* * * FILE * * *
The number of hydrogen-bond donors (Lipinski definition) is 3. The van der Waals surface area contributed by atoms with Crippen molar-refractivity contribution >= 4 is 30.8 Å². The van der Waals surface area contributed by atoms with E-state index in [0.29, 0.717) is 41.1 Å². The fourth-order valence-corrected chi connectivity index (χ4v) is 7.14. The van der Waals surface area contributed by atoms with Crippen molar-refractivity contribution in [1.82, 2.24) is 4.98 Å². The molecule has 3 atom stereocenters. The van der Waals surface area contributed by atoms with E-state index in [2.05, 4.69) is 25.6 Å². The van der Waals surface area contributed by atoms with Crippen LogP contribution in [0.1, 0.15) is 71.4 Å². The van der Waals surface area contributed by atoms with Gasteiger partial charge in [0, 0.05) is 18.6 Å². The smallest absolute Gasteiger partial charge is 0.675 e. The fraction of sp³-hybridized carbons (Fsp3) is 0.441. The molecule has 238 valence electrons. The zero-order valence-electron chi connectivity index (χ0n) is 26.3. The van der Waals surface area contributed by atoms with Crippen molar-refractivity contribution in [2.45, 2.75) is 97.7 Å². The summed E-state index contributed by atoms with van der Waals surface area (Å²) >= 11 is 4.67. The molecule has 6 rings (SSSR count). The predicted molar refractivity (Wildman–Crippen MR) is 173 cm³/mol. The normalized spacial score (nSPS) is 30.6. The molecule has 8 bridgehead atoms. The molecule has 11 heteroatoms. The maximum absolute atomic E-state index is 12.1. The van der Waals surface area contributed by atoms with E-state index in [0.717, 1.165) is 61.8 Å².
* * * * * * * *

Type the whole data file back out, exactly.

The number of hydrogen-bond donors (Lipinski definition) is 3. The van der Waals surface area contributed by atoms with Crippen molar-refractivity contribution >= 4 is 30.8 Å². The van der Waals surface area contributed by atoms with E-state index in [0.29, 0.717) is 41.1 Å². The fourth-order valence-corrected chi connectivity index (χ4v) is 7.14. The van der Waals surface area contributed by atoms with Crippen molar-refractivity contribution in [1.82, 2.24) is 4.98 Å². The molecule has 3 atom stereocenters. The van der Waals surface area contributed by atoms with E-state index in [2.05, 4.69) is 25.6 Å². The van der Waals surface area contributed by atoms with Crippen LogP contribution in [0.1, 0.15) is 71.4 Å². The van der Waals surface area contributed by atoms with Gasteiger partial charge in [0, 0.05) is 18.6 Å². The smallest absolute Gasteiger partial charge is 0.675 e. The fraction of sp³-hybridized carbons (Fsp3) is 0.441. The molecule has 238 valence electrons. The zero-order valence-electron chi connectivity index (χ0n) is 26.3. The van der Waals surface area contributed by atoms with Crippen molar-refractivity contribution in [2.45, 2.75) is 97.7 Å². The summed E-state index contributed by atoms with van der Waals surface area (Å²) >= 11 is 4.67. The molecule has 6 rings (SSSR count). The predicted molar refractivity (Wildman–Crippen MR) is 173 cm³/mol. The normalized spacial score (nSPS) is 30.6. The molecule has 8 bridgehead atoms. The molecule has 11 heteroatoms. The maximum absolute atomic E-state index is 12.1. The van der Waals surface area contributed by atoms with E-state index in [0.717, 1.165) is 61.8 Å².